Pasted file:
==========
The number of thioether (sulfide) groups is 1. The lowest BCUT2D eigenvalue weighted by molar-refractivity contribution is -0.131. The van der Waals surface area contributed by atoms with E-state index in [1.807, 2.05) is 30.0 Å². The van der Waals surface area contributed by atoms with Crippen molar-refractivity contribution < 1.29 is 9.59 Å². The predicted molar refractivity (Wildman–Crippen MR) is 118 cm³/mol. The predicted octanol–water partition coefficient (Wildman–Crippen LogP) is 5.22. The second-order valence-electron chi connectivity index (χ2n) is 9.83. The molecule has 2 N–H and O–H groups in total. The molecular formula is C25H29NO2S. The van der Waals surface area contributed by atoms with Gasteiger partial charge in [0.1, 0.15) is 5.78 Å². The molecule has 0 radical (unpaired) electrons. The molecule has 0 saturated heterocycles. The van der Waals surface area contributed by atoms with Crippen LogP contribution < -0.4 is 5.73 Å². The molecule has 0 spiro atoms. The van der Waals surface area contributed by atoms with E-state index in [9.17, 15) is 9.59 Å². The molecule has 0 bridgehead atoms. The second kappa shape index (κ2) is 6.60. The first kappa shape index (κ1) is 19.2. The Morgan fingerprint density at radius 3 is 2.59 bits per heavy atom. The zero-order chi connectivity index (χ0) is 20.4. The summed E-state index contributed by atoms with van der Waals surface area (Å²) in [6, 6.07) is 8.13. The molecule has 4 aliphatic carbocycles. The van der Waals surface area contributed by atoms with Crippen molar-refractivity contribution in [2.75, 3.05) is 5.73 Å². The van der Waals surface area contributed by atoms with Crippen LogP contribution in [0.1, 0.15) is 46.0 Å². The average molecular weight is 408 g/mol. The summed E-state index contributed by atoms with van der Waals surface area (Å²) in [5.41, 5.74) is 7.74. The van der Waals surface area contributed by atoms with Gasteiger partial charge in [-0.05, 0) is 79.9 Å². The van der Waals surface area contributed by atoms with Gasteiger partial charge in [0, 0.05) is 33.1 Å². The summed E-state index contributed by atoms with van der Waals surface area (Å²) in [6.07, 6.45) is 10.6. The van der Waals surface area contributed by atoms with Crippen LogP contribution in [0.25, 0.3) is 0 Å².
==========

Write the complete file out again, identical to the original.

The number of thioether (sulfide) groups is 1. The lowest BCUT2D eigenvalue weighted by molar-refractivity contribution is -0.131. The van der Waals surface area contributed by atoms with E-state index in [1.807, 2.05) is 30.0 Å². The van der Waals surface area contributed by atoms with Crippen molar-refractivity contribution < 1.29 is 9.59 Å². The predicted molar refractivity (Wildman–Crippen MR) is 118 cm³/mol. The predicted octanol–water partition coefficient (Wildman–Crippen LogP) is 5.22. The second-order valence-electron chi connectivity index (χ2n) is 9.83. The molecule has 2 N–H and O–H groups in total. The molecular formula is C25H29NO2S. The van der Waals surface area contributed by atoms with Gasteiger partial charge in [0.1, 0.15) is 5.78 Å². The molecule has 0 radical (unpaired) electrons. The molecule has 0 saturated heterocycles. The van der Waals surface area contributed by atoms with Crippen LogP contribution < -0.4 is 5.73 Å². The molecule has 0 spiro atoms. The van der Waals surface area contributed by atoms with E-state index in [9.17, 15) is 9.59 Å². The molecule has 0 bridgehead atoms. The second kappa shape index (κ2) is 6.60. The first kappa shape index (κ1) is 19.2. The Morgan fingerprint density at radius 3 is 2.59 bits per heavy atom. The zero-order chi connectivity index (χ0) is 20.4. The summed E-state index contributed by atoms with van der Waals surface area (Å²) in [6, 6.07) is 8.13. The molecule has 4 aliphatic carbocycles. The van der Waals surface area contributed by atoms with Crippen molar-refractivity contribution in [2.75, 3.05) is 5.73 Å². The van der Waals surface area contributed by atoms with Crippen LogP contribution in [0.1, 0.15) is 46.0 Å². The average molecular weight is 408 g/mol. The summed E-state index contributed by atoms with van der Waals surface area (Å²) in [5.41, 5.74) is 7.74. The van der Waals surface area contributed by atoms with Gasteiger partial charge in [-0.05, 0) is 79.9 Å². The van der Waals surface area contributed by atoms with Gasteiger partial charge in [0, 0.05) is 33.1 Å². The summed E-state index contributed by atoms with van der Waals surface area (Å²) in [6.07, 6.45) is 10.6. The van der Waals surface area contributed by atoms with Crippen LogP contribution in [0.25, 0.3) is 0 Å².